AirTags have been used to investigate whether a program by the Singapore government and chemical producer Dow really recycled sneakers, but instead found most were exported to another country.
In 2022, the government of Singapore and Dow promoted an effort to turn the rubber soles and midsoles of donated shoes into a material used to construct playgrounds and running tracks. An investigation into the program determined that not all shoes that were donated actually got recycled, but instead were sent abroad.
After hearing of previous recycling failures by Dow, Reuters tested the shoe project by donating pairs of shoes to the effort. However, journalist secretly placed AirTags into the soles of 11 pairs, to try and find out where they actually went.
Multiple pairs of donated shoes were recovered by the report, with most found in Indonesia. One pair did stay in Singapore, but it seems someone may have taken them from the donation bin, as the pair were located about a mile from the bin itself.
According to the report, the tagged shoes were taken by a second-hand goods exporter who was allegedly hired by a waste management company involved in the recycling scheme.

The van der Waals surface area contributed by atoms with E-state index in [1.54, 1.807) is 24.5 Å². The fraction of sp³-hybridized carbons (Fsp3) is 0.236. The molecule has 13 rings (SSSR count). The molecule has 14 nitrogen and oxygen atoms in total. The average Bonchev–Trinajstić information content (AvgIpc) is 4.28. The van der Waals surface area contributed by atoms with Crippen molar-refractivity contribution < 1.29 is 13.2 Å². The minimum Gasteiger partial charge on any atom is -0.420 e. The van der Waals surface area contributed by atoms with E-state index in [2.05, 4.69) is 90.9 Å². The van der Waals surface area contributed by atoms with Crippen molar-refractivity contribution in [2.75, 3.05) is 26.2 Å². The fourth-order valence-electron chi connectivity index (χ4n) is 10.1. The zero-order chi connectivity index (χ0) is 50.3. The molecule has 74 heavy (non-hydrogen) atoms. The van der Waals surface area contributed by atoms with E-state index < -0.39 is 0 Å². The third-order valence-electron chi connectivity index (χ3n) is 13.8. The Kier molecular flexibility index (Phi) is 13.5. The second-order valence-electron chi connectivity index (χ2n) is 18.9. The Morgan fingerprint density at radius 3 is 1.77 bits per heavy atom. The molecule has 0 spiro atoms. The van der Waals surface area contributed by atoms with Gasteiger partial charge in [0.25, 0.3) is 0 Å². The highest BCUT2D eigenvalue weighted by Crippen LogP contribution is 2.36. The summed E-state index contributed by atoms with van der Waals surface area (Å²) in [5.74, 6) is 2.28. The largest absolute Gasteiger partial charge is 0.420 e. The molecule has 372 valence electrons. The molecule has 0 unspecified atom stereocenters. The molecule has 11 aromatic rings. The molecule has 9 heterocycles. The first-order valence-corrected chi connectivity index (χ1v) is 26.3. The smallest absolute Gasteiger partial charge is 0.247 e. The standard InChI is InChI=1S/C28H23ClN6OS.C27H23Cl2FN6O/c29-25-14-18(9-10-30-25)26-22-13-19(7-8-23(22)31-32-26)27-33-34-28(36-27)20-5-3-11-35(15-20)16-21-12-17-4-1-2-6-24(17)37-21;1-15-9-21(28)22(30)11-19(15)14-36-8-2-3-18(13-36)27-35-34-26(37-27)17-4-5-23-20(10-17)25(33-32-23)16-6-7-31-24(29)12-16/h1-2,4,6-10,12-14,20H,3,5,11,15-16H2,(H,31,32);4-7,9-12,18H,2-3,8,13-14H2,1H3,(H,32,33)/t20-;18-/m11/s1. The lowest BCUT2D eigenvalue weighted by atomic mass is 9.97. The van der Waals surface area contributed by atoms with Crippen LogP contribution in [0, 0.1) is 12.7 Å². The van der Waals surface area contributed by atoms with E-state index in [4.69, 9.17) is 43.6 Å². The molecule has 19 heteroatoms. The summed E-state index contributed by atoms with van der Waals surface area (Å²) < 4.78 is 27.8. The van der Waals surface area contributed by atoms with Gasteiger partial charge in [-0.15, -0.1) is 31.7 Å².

On being presented the findings, Dow opened its own investigation along with state agency Sport Singapore and other program sponsors. Dow later confirmed the exporter would be out of the project from March 1.
A statement from Dow insists it and project partners "do not condone any unauthorized removal or export of shoes collected through this program and remain committed to safeguarding the integrity of the collection and recycle process."
Commonly appearing in crime-related stories, AirTag does sometimes become involved in some surprising developments.
In June 2022, AirTag helped a passenger discover a lost luggage graveyard in an airline's offices. Meanwhile, in January 2022, a researcher managed to send an AirTag to a mysterious "federal authority" in Germany, in a bid to try and prove it was a secret intelligence agency.